Philippine languages

[OPINION] “Amping”

Ian Rosales Casocot
[OPINION] “Amping”
'I say this now to people I love, constantly: Amping, amping, amping. It’s certainly a goodbye of wishful safe passage, but I also wield it as a talisman.'

That’s what we have been saying, more and more, to each other in our missives to people we know. As we close out a text message. Amping. As we end a chat over Facebook. Amping. As we close out an email with a salutation. Amping. As we turn off our cameras over Zoom or Facetime. Amping. As we say goodbye to another six-feet away, mask and shields between us. Amping.

It’s not that we have not used this version of goodbye before. We have. But in the ancient days, that time before February 2020, we have always just said, “Goodbye,” or even more hopefully, “See you!” as the closing notes to our varied interactions. And we tossed those around as if there was a future, and our freedom was infinite. Tossed around with such magnificent mindlessness we can only look back to all that with hopeless wonder, our hindsight tinged with nostalgia and regret.

“Amping” has a quiet admonition to the way it wears its farewell, also a note of concern. It tells the recipient: “Be careful, take care” – bidding him or her safe passage as they venture out to errand, or work, or home, out into a world that’s tacitly acknowledged as one bleeding with danger. It says there are monsters about out there, be careful. It says we are concerned for your safety, be careful. It says we care, be careful.

There’s another word in Binisaya that approximates “amping,” or “pag-amping.” There’s “ayo-ayo,” but it’s a goodbye that flies into the regions of hope, of a general sense of being safe. “Ayo” is literally “good,” as in “maayo.” And also is our word for the unthreatening announcement of our arrival. We go to someone’s house, and we knock, and we bid its dwellers, “Ayooooo!” to indicate our visit, to say we mean well, to bid them goodness in our coming and in our presence.

“Amping” is not “ayo-ayo,” but they mean exactly the same thing, the yin and yang of the Binisaya goodbye.

The Tagalogs have a word of exactly the same make-up: “ingat.” As a word for goodbye, it is claimed that people started saying “Ingat” to each other in the deepening dark of the Martial Law years, when friends and family say it to acknowledge the hovering evil of those years, when people could disappear, just like that, never to be seen again. “Ingat or careful out there,” the acclaimed novelist and activist Ninotchka Rosca once posted in Facebook, “became the word for goodbye, replacing the old sige during the Martial Law years. It was the last word uttered between and among those meeting to discuss what had to be done, in ways big and small, to end the Marcos dictatorship. It was said with all the love and respect one was capable of. Because chances were, one would meet again only in a prison cell, or a torture house [called a ‘safe house’ by the military], or at a wake.”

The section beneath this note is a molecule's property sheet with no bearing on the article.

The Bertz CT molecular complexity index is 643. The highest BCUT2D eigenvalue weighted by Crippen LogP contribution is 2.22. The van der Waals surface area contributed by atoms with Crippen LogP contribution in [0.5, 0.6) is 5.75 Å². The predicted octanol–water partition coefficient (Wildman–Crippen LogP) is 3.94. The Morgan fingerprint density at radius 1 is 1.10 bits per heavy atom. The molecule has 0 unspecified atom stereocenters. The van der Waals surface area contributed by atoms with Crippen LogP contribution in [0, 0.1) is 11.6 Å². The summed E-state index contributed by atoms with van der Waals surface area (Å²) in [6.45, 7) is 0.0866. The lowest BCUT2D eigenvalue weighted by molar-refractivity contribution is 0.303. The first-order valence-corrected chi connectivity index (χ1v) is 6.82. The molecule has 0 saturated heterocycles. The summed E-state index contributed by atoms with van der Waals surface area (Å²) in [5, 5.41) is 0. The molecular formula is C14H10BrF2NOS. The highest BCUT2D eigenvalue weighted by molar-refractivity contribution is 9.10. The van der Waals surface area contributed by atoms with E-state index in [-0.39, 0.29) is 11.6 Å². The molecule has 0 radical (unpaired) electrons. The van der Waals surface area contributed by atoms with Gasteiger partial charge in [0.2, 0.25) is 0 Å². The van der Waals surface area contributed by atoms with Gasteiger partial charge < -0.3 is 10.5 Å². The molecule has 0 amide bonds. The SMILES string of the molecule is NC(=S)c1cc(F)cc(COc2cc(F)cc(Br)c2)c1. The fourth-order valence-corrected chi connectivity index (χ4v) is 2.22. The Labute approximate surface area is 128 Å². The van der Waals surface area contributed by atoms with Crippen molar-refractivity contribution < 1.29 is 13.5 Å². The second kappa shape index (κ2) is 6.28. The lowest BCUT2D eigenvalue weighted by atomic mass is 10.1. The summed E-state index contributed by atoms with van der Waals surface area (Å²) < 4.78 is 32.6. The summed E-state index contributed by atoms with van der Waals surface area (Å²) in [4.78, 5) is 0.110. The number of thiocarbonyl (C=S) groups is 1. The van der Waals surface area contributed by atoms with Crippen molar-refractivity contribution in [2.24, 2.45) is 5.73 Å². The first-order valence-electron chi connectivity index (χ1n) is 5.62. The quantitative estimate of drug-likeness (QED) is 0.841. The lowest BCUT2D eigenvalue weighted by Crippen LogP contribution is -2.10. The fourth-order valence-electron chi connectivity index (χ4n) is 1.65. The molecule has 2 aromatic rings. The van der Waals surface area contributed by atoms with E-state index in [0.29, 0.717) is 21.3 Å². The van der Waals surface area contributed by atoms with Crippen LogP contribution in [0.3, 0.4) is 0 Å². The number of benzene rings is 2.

I’m sure we say “amping” now in a different context – but also, alas, somehow the same: we have a government whirling with such sly intentions to curtail our freedoms sans calling for actual military rule. And then also we are swimming in the long lockdown days of pandemic uncertainty, death and frailty at every turn. Both threats are palpable like that feeling of a tight fist in your stomach. 

There are monsters everywhere.

We know this for sure – even if mostly unseen, chronicled only in headlines that grow bloodier by the day. Another activist or journalist or lawyer or teacher killed. Another bunch in the hundreds dead from COVID-19, or thousands infected by it.

I know one such casualty of the latter kind, a friend.

His name was Em Mendez. He was a teacher and a prize-winning playwright. He was loved by many. He had a bright future ahead of him. He was only 38, celebrating that birthday milestone only days before COVID-19 took him.

I can’t remember what goodbye I’ve said to Em in the old days, before the scourge that took him had a name. I check my Facebook chat, and my last word to him was “Congrats!” – I think for a literary prize he had won then. It wasn’t even goodbye. We had no idea how the world would turn.

So I say this now to people I love, constantly: Amping, amping, amping. It’s certainly a goodbye of wishful safe passage, but I also wield it as a talisman. Amping to mean, “The Divine be with you.” Amping to mean, “I care.” Amping to mean, “No harm to you that I love.”

It’s just a word, yes – but words have power. “In the beginning was the Word, and the Word was with God, and the Word was God.” I love those beginnings from the Book of John. Our deeply felt utterances have meaning, and like prayer – which are really words spoken in incantation – they can move mountains.

Or at least, in our case now, just a simple beloved wish for safety. – Rappler.com

Ian Rosales Casocot teaches literature, creative writing, and film at Silliman University in Dumaguete City, where he was Founding Coordinator of the Edilberto and Edith Tiempo Creative Writing Center. He is the author of several books, including the fiction collections Don’t Tell Anyone, Bamboo Girls, Heartbreak & Magic, and Beautiful Accidents.